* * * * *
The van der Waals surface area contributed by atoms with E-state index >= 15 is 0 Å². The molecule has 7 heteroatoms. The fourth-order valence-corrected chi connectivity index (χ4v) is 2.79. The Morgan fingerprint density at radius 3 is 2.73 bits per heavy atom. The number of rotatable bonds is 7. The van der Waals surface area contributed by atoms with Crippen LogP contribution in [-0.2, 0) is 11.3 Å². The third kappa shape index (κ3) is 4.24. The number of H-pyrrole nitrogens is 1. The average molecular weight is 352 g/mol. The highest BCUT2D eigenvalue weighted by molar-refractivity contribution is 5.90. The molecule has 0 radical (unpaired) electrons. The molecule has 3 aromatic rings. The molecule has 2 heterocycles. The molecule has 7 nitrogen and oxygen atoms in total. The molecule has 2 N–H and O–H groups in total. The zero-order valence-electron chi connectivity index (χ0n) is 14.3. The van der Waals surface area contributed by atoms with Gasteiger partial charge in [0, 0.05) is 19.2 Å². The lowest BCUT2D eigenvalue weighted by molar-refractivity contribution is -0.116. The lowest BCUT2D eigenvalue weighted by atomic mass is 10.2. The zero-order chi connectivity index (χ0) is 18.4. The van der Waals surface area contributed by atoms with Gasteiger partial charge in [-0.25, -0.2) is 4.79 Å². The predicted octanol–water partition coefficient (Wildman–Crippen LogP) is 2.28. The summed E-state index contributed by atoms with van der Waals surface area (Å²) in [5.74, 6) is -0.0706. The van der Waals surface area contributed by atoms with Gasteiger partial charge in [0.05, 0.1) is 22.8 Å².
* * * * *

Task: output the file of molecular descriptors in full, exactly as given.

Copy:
The van der Waals surface area contributed by atoms with E-state index >= 15 is 0 Å². The molecule has 7 heteroatoms. The fourth-order valence-corrected chi connectivity index (χ4v) is 2.79. The Morgan fingerprint density at radius 3 is 2.73 bits per heavy atom. The number of rotatable bonds is 7. The van der Waals surface area contributed by atoms with Crippen LogP contribution in [-0.2, 0) is 11.3 Å². The third kappa shape index (κ3) is 4.24. The number of H-pyrrole nitrogens is 1. The average molecular weight is 352 g/mol. The highest BCUT2D eigenvalue weighted by molar-refractivity contribution is 5.90. The molecule has 0 radical (unpaired) electrons. The molecule has 3 aromatic rings. The molecule has 2 heterocycles. The molecule has 7 nitrogen and oxygen atoms in total. The molecule has 2 N–H and O–H groups in total. The zero-order valence-electron chi connectivity index (χ0n) is 14.3. The van der Waals surface area contributed by atoms with Gasteiger partial charge in [0, 0.05) is 19.2 Å². The lowest BCUT2D eigenvalue weighted by molar-refractivity contribution is -0.116. The lowest BCUT2D eigenvalue weighted by atomic mass is 10.2. The zero-order chi connectivity index (χ0) is 18.4. The van der Waals surface area contributed by atoms with Gasteiger partial charge in [-0.25, -0.2) is 4.79 Å². The predicted octanol–water partition coefficient (Wildman–Crippen LogP) is 2.28. The summed E-state index contributed by atoms with van der Waals surface area (Å²) in [5.74, 6) is -0.0706. The van der Waals surface area contributed by atoms with Gasteiger partial charge in [0.05, 0.1) is 22.8 Å².